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Air quality management in the Indo-Gangetic Plain and Himalayan Foothills


Thimphu, Bhutan

Date & Time

26 June 2024 to 27 June 2024

About the event

Effectively tackling air pollution across the airshed of the Indo-Gangetic Plain and Himalayan Foothills (IGP-HF) requires significant national efforts at local, province and state levels, as well as committed transboundary cooperation. In light of this, the Himalayan Resilience Enabling Action Programme (HI-REAP) of ICIMOD is organising the second Science-Policy Dialogue (SPD) on Air Quality Management (AQM) in collaboration with the Royal Government of Bhutan and the World Bank.


The objectives of this Science-Policy Dialogue are to:

  • Discuss and acknowledge principles for cooperation for structured/institutional arrangements to facilitate transboundary AQM in IGP-HF
  • Strengthen knowledge exchange between countries and sub-national governments in the region on key AQM topics
  • Highlight financing opportunities to mobilise common AQM actions at scale


An airshed is a geographic area where air quality is influenced by local topography, meteorology, climate and varying sources of emissions. Such areas are managed by one or several administrative authorities, from local to district, state and national level. Spanning Bangladesh, Bhutan, India, Nepal, and Pakistan, the IGP-HF airsheds are a collection of the world’s largest, most densely populated airsheds, and a global air pollution hotspot.

In many parts of the region, both urban and rural, air pollution has reached alarming levels. Several cities in this region are often featured among the world’s top ten most polluted cities. High levels of air pollution seriously affect the health of millions of people, particularly women, children, and the elderly; in each of these groups, the poor are the most vulnerable. Air pollution also leads to reduced economic productivity, with welfare costs equivalent to around 10% of Gross Domestic Product.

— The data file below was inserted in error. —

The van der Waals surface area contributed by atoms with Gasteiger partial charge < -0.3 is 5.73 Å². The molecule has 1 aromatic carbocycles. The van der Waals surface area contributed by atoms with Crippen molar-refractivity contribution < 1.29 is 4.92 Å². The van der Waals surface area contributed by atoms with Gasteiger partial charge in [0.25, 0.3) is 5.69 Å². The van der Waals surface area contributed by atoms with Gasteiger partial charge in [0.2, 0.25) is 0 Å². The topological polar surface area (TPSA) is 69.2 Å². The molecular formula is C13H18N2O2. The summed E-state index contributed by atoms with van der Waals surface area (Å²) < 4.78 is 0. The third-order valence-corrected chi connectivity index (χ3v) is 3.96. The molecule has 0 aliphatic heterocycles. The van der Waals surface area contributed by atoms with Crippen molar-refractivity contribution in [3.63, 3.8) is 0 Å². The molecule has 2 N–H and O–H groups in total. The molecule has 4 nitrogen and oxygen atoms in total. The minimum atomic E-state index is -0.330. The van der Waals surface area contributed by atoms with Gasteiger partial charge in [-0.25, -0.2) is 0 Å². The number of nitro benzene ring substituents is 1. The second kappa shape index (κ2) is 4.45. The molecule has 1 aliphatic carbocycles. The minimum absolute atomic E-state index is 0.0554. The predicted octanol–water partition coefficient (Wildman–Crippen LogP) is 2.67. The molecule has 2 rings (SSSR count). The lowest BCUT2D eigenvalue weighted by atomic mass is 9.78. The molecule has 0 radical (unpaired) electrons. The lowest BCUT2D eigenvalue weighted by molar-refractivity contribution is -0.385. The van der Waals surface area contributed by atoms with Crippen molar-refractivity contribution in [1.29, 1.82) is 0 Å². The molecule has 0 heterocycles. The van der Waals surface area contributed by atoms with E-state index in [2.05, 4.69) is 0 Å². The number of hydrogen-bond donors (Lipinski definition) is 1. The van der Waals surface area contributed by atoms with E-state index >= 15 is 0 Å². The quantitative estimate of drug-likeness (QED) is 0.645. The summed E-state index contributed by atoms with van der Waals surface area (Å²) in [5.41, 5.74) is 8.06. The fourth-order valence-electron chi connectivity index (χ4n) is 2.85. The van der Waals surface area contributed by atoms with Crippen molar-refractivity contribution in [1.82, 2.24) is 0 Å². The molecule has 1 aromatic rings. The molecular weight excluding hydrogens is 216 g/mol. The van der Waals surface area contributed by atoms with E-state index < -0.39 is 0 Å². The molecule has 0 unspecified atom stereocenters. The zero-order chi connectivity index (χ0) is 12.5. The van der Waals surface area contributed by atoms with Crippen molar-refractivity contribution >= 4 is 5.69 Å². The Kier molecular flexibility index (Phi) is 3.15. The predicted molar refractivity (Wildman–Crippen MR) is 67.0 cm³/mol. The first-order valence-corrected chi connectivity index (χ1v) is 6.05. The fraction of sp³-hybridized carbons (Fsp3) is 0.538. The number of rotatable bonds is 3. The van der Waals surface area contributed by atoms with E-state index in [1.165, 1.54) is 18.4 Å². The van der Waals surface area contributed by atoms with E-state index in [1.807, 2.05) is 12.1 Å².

While governments in the IGP-HF region, both at the national and sub-national level, are taking actions to tackle air pollution – more needs to be done urgently, on both air quality management planning, and implementation. It is also critical that transboundary coordination and cooperation on air pollution is enhanced, as it can support adoption of common measures which can lead to cheaper, quicker, and greater air pollution reductions.

The first Science-Policy Dialogue on Air Quality Management in the HKH airshed took place in December 2022, in Kathmandu, Nepal, with the signing of the Kathmandu Roadmap for Improving Air Quality. The SPD process provides a platform for the countries sharing the IGP-HF airsheds to engage in coordination and knowledge exchange on national AQM challenges.

Air pollution is a complex problem; however, solutions do exist, and many countries have cleaned up their ambient air pollution, generating lessons learned that are applicable to the region. In addition, the pollution from one country, or subnational area inside a country, may have a significant environmental and human impact elsewhere. Therefore, it is vital for the countries to coordinate their monitoring, planning, and abatement design efforts.